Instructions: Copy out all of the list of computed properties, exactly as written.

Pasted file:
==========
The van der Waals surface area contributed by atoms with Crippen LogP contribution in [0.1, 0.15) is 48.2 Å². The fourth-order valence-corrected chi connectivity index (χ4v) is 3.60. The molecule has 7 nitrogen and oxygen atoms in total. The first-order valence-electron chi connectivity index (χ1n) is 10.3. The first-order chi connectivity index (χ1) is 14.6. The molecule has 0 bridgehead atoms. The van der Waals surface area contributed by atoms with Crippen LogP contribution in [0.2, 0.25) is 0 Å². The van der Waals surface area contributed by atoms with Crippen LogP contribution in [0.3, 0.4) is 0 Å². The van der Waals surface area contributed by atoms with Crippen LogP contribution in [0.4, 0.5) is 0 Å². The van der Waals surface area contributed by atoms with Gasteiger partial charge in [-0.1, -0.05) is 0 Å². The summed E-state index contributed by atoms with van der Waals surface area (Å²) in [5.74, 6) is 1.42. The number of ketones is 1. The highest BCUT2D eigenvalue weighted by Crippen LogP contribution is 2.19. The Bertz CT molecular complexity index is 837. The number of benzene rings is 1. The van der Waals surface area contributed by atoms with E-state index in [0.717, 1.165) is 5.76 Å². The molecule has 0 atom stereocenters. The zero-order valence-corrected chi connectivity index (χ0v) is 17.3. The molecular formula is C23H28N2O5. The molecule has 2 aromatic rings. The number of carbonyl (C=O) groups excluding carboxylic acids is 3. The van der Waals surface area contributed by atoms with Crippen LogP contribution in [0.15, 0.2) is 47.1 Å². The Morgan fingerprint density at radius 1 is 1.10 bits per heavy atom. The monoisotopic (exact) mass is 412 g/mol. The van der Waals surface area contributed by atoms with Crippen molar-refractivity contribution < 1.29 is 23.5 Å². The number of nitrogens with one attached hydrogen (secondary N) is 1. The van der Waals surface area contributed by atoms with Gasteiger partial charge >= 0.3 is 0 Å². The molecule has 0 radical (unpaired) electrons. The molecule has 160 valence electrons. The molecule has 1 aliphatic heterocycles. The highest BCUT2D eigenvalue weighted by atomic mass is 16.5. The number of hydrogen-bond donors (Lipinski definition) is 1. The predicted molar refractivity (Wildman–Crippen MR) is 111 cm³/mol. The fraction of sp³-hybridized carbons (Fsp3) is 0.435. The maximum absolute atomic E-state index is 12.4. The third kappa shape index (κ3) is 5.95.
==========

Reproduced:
The van der Waals surface area contributed by atoms with Crippen LogP contribution in [0.1, 0.15) is 48.2 Å². The fourth-order valence-corrected chi connectivity index (χ4v) is 3.60. The molecule has 7 nitrogen and oxygen atoms in total. The first-order valence-electron chi connectivity index (χ1n) is 10.3. The first-order chi connectivity index (χ1) is 14.6. The molecule has 0 bridgehead atoms. The van der Waals surface area contributed by atoms with Crippen LogP contribution in [0.2, 0.25) is 0 Å². The van der Waals surface area contributed by atoms with Crippen LogP contribution in [0.3, 0.4) is 0 Å². The van der Waals surface area contributed by atoms with Crippen LogP contribution in [0.4, 0.5) is 0 Å². The van der Waals surface area contributed by atoms with Gasteiger partial charge in [-0.1, -0.05) is 0 Å². The summed E-state index contributed by atoms with van der Waals surface area (Å²) in [5.74, 6) is 1.42. The number of ketones is 1. The highest BCUT2D eigenvalue weighted by Crippen LogP contribution is 2.19. The Bertz CT molecular complexity index is 837. The number of benzene rings is 1. The van der Waals surface area contributed by atoms with E-state index in [0.717, 1.165) is 5.76 Å². The molecule has 0 atom stereocenters. The zero-order valence-corrected chi connectivity index (χ0v) is 17.3. The molecular formula is C23H28N2O5. The molecule has 2 aromatic rings. The number of carbonyl (C=O) groups excluding carboxylic acids is 3. The van der Waals surface area contributed by atoms with Crippen LogP contribution in [0.15, 0.2) is 47.1 Å². The Morgan fingerprint density at radius 1 is 1.10 bits per heavy atom. The monoisotopic (exact) mass is 412 g/mol. The van der Waals surface area contributed by atoms with Crippen molar-refractivity contribution < 1.29 is 23.5 Å². The number of nitrogens with one attached hydrogen (secondary N) is 1. The van der Waals surface area contributed by atoms with Gasteiger partial charge >= 0.3 is 0 Å². The molecule has 0 radical (unpaired) electrons. The molecule has 160 valence electrons. The molecule has 1 aliphatic heterocycles. The highest BCUT2D eigenvalue weighted by atomic mass is 16.5. The number of hydrogen-bond donors (Lipinski definition) is 1. The predicted molar refractivity (Wildman–Crippen MR) is 111 cm³/mol. The fraction of sp³-hybridized carbons (Fsp3) is 0.435. The maximum absolute atomic E-state index is 12.4. The third kappa shape index (κ3) is 5.95.